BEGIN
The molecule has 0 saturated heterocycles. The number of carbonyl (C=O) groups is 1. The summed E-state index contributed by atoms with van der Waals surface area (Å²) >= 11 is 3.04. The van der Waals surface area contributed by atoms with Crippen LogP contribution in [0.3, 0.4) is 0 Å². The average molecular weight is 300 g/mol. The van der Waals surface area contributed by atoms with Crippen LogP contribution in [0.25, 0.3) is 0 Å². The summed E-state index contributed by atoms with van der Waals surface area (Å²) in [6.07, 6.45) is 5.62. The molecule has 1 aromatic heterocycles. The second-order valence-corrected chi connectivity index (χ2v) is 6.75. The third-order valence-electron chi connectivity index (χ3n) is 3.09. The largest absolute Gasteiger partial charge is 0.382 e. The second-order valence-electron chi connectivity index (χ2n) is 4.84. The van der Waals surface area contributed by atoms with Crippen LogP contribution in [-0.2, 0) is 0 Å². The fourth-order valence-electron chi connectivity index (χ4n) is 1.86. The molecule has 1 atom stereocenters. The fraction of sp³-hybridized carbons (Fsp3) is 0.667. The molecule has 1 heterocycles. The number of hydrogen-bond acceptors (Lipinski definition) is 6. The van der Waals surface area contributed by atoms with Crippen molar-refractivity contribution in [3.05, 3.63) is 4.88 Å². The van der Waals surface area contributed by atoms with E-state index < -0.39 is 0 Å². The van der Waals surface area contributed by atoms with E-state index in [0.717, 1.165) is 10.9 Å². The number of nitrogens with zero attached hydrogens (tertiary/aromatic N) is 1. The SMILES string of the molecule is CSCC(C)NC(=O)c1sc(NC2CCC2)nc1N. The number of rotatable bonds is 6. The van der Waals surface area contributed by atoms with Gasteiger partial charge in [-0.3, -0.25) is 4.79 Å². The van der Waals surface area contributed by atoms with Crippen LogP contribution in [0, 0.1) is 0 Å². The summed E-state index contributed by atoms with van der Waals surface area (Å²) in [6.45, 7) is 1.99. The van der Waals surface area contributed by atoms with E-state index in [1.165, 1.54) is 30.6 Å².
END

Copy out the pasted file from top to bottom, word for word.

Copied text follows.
The molecule has 0 saturated heterocycles. The number of carbonyl (C=O) groups is 1. The summed E-state index contributed by atoms with van der Waals surface area (Å²) >= 11 is 3.04. The van der Waals surface area contributed by atoms with Crippen LogP contribution in [0.3, 0.4) is 0 Å². The average molecular weight is 300 g/mol. The van der Waals surface area contributed by atoms with Crippen LogP contribution in [0.25, 0.3) is 0 Å². The summed E-state index contributed by atoms with van der Waals surface area (Å²) in [6.07, 6.45) is 5.62. The molecule has 1 aromatic heterocycles. The second-order valence-corrected chi connectivity index (χ2v) is 6.75. The third-order valence-electron chi connectivity index (χ3n) is 3.09. The largest absolute Gasteiger partial charge is 0.382 e. The second-order valence-electron chi connectivity index (χ2n) is 4.84. The van der Waals surface area contributed by atoms with Crippen LogP contribution in [-0.2, 0) is 0 Å². The fourth-order valence-electron chi connectivity index (χ4n) is 1.86. The molecule has 1 atom stereocenters. The fraction of sp³-hybridized carbons (Fsp3) is 0.667. The molecule has 1 heterocycles. The number of hydrogen-bond acceptors (Lipinski definition) is 6. The van der Waals surface area contributed by atoms with Crippen molar-refractivity contribution in [3.05, 3.63) is 4.88 Å². The van der Waals surface area contributed by atoms with E-state index < -0.39 is 0 Å². The van der Waals surface area contributed by atoms with E-state index in [0.717, 1.165) is 10.9 Å². The number of nitrogens with zero attached hydrogens (tertiary/aromatic N) is 1. The SMILES string of the molecule is CSCC(C)NC(=O)c1sc(NC2CCC2)nc1N. The number of rotatable bonds is 6. The van der Waals surface area contributed by atoms with Gasteiger partial charge in [-0.3, -0.25) is 4.79 Å². The van der Waals surface area contributed by atoms with Crippen LogP contribution in [0, 0.1) is 0 Å². The summed E-state index contributed by atoms with van der Waals surface area (Å²) in [6.45, 7) is 1.99. The van der Waals surface area contributed by atoms with E-state index in [1.165, 1.54) is 30.6 Å².